As any careful observer has surely noted, the change is already underway. The way in which Harper is being talked about in the media and on blogs has shifted significantly in only a few weeks. Suddenly people are focusing on Harper as a kind ideological bull in a china-shop who now has absolute power to do anything his wants. As the economic difficulties begin to be drawn out and become more structural, people are already talking about Harper's failure to respond to people's needs. For years now Harper has been selling a narrative of giving more money to corporations which will supposedly trickle down to average people. But with the sudden departure of Caterpillar from Ontario people's attention is suddenly on the 'trickle-down" model that Harper has been selling people for the past few years. Just today the Ottawa Citizen's Saturday headline reads "The World According to Stephen Harper." Newspapers that only a short time ago demonstrated almost unqualified support for Harper are changing their language. Journalists are talking about the "risks" that Harper is willing to take with an attack on Pensions and there are mainstream sources actually talking about the idea of a "manufactured crisis." Meanwhile more than one Conservative MP is talking about the caucus being too controlling and the need to have more freedom to speak. Political parties that have spent years in the wilderness often go through a period of extreme control. But politics, like all other fields, suffers from the effects of entropy and eventually the center doesn't hold.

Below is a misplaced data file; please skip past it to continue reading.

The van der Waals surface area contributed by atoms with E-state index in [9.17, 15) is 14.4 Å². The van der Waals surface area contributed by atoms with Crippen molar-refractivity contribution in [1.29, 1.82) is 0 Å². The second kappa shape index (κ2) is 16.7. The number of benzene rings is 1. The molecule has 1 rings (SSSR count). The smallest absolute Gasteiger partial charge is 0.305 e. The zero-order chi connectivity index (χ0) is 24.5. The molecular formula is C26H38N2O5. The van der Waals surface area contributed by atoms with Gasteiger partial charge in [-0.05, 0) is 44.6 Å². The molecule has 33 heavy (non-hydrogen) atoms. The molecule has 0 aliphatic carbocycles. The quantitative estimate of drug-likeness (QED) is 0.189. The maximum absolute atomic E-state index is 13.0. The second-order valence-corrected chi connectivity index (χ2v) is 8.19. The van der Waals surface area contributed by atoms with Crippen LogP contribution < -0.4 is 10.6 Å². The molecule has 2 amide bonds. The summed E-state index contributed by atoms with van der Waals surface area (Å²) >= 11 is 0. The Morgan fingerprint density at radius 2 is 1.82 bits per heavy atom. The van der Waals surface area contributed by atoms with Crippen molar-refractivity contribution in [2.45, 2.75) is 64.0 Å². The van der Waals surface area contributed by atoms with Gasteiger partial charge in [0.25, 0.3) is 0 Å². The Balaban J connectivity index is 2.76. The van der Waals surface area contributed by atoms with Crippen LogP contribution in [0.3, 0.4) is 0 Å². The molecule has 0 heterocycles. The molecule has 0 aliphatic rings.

I don't know to what degree the general mood has shifted and to what degree it is his status as a majority PM that has apparently changed Harper's fortunes. But there is no question in my mind that things are different. The central pillar of Harper's ability to stay in power has been stealth and diversion. His status as a minority leader allowed him to exercise this technique quite effectively, particularly at a time when the opposition was in disarray. But this pillar is gone now. Remember the episode of Seinfeld in which George is dating a girl who has a male roommate and because of his insecurity he manages to convince her to kick the roommate out? Jerry says to George "he was shouldering half the burden, now you are the man and that is not a very good role for you." This, in a sense, is what has happened to Harper and the Conservative Party. The disarray of the opposition and the status of a minority were shouldering half the burden for Harper and his party. But the attention will now be focused much more on Harper and the strategy of diversion and stealth will be significantly more difficult to undertake effectively.

These events also explain, I think, the fall of the NDP in Quebec. I suspect that many people in Quebec are starting to feel the need to get rid of Harper is more important than which particular party they vote for and they are now looking around at their options.